Almost half the population of Afghanistan is living in poverty. Only one in 10 has access to clean water and sanitation. Maternal mortality is the second highest in the world and one in five children die before the age of five.
Today, Afghanistan is run by an elected president and an elected parliament. The elections held in 2004 and 2005 were the first in more than 30 years. New elections will be held on 20 August 2009, and there is great concern about how this will affect the security situation. The Taliban movement and other groups have again had a large influence in many areas of the country.
The state budget is largely built on development assistance and the country’s economy is poorly developed, with the exception of the illegal narcotics trade. The majority of the world’s heroin is produced in Afghanistan. Corruption and large-scale impunity make it difficult to put an end to the illegal business.
Afghanistan has one of the lowest rankings in Trancparency International’s index, in 176th place among 180 countries.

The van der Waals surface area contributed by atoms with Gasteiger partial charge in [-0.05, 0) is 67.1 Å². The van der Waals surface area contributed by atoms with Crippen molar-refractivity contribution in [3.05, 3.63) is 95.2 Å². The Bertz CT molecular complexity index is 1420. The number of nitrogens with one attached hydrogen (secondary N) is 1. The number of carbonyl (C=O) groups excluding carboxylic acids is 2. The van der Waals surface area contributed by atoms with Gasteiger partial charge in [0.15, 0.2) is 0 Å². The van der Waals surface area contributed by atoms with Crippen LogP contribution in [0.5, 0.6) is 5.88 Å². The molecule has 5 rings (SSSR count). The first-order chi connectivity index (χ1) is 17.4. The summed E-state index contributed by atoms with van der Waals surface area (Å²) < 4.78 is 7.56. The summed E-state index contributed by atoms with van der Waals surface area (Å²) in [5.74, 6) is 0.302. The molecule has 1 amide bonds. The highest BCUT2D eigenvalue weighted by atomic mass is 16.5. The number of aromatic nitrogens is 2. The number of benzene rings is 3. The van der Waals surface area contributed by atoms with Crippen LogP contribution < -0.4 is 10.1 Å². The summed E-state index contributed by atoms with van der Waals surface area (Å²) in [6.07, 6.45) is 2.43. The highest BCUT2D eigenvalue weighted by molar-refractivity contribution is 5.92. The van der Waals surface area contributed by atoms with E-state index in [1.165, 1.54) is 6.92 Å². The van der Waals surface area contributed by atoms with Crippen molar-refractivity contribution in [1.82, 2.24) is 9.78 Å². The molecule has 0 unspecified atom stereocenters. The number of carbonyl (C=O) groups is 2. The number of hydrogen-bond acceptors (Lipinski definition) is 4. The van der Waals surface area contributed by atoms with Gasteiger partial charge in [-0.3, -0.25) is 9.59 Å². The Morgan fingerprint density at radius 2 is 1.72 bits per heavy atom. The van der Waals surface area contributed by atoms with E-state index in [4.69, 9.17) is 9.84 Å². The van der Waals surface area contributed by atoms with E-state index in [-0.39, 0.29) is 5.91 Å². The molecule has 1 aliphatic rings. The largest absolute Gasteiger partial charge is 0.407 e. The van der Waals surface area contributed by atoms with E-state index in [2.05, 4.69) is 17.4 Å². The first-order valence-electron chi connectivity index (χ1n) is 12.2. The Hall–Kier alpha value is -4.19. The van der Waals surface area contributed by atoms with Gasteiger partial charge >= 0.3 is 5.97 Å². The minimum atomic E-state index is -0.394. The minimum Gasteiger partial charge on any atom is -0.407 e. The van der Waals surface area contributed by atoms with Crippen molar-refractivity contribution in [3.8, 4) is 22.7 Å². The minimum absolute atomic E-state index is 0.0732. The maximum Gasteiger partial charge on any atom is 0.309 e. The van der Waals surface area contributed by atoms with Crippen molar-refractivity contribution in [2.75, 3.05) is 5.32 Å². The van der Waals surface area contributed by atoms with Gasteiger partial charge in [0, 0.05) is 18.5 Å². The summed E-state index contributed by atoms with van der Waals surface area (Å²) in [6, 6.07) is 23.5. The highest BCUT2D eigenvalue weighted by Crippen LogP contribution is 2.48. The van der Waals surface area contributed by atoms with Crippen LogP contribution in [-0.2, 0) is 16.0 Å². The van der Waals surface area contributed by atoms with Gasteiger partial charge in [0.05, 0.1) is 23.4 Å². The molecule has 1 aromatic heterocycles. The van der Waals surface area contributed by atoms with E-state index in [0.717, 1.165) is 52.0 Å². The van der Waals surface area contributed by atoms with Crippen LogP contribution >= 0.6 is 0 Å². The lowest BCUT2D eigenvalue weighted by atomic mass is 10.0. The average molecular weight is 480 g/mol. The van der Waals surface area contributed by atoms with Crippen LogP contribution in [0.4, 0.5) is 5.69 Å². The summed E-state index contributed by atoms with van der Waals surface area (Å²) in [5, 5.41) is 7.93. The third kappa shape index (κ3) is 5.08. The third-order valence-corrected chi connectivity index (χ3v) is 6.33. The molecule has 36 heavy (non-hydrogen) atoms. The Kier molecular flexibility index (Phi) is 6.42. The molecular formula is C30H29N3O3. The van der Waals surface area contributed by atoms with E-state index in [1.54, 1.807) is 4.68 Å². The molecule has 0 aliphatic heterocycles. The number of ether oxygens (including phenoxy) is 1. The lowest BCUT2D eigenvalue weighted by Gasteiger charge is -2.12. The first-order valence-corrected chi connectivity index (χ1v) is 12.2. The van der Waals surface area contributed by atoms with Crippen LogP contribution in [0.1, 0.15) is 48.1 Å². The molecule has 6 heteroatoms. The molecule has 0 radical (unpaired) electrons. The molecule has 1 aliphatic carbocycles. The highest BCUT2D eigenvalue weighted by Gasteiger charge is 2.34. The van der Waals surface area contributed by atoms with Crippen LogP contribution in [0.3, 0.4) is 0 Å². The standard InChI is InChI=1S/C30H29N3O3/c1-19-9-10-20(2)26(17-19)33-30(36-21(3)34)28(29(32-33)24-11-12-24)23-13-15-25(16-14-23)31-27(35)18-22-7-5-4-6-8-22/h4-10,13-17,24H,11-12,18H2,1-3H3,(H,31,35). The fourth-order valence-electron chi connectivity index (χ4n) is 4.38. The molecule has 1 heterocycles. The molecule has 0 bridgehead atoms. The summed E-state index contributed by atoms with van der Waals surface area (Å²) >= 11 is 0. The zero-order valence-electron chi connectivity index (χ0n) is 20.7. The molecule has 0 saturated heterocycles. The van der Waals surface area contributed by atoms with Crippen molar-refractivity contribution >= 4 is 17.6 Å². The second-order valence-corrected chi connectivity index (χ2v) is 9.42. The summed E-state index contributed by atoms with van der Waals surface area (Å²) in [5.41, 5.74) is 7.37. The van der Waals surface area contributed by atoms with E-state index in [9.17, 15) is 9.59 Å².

Few women can read and write
Seven out of 10 Afghans are under the age of 25. Most of them have neither a job or go to school. Only 42 per cent of men can read and write and that figure is even lower among women, just 14 per cent.
Women’s situation is generally poor. There are few female teachers and the schools are often far away from villages. Girls do not have the same chance as boys to go to school. This affects women’s ability to participate and have an influence on society.
Infrastructure will help grow private sector
Most Afghans depend on farming for their survival. But droughts, high food prices and threats from unexploded mines and ammunition make it difficult for farmers to cope.
Because growing poppies for opium is so profitable, it is hard to get farmers to grow any other crop. To create other possibilities for self-support in rural areas, the roads must be rebuilt.
To stop the situation in Afghanistan regenerating again, Sweden and many other countries have decided to invest major resources into Afghanistan.
Sweden’s focus areas in Afghanistan:
- Democracy and human rights
- Development of the private sector.
Read more about our work in Afghanistan.